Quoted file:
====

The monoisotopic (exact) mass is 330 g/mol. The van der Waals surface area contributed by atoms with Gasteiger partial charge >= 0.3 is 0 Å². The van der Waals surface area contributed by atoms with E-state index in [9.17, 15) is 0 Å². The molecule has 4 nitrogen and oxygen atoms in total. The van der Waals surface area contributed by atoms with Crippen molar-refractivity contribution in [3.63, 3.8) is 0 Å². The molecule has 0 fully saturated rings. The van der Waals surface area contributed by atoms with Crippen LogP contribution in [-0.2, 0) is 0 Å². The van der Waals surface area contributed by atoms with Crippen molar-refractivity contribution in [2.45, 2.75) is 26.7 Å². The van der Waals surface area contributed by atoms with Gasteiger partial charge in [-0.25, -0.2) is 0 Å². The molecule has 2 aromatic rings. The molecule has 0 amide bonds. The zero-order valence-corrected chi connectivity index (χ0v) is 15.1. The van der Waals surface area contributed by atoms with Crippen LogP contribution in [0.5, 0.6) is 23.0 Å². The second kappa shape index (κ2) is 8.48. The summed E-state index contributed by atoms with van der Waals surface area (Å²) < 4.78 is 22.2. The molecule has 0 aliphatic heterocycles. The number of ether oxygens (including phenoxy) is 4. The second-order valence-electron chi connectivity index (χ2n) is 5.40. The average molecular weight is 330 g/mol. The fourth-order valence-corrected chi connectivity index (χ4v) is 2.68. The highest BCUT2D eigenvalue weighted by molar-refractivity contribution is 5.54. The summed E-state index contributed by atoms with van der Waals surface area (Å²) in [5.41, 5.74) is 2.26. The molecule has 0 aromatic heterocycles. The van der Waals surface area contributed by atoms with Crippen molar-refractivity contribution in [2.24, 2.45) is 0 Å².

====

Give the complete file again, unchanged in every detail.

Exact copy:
The monoisotopic (exact) mass is 330 g/mol. The van der Waals surface area contributed by atoms with Gasteiger partial charge >= 0.3 is 0 Å². The van der Waals surface area contributed by atoms with E-state index in [9.17, 15) is 0 Å². The molecule has 4 nitrogen and oxygen atoms in total. The van der Waals surface area contributed by atoms with Crippen molar-refractivity contribution in [3.63, 3.8) is 0 Å². The molecule has 0 fully saturated rings. The van der Waals surface area contributed by atoms with Crippen LogP contribution in [-0.2, 0) is 0 Å². The van der Waals surface area contributed by atoms with Crippen molar-refractivity contribution in [2.45, 2.75) is 26.7 Å². The van der Waals surface area contributed by atoms with Gasteiger partial charge in [-0.25, -0.2) is 0 Å². The molecule has 2 aromatic rings. The molecule has 0 amide bonds. The zero-order valence-corrected chi connectivity index (χ0v) is 15.1. The van der Waals surface area contributed by atoms with Crippen LogP contribution in [0.5, 0.6) is 23.0 Å². The second kappa shape index (κ2) is 8.48. The summed E-state index contributed by atoms with van der Waals surface area (Å²) < 4.78 is 22.2. The molecule has 0 aliphatic heterocycles. The number of ether oxygens (including phenoxy) is 4. The second-order valence-electron chi connectivity index (χ2n) is 5.40. The average molecular weight is 330 g/mol. The fourth-order valence-corrected chi connectivity index (χ4v) is 2.68. The highest BCUT2D eigenvalue weighted by molar-refractivity contribution is 5.54. The summed E-state index contributed by atoms with van der Waals surface area (Å²) in [5.41, 5.74) is 2.26. The molecule has 0 aromatic heterocycles. The van der Waals surface area contributed by atoms with Crippen molar-refractivity contribution in [2.24, 2.45) is 0 Å².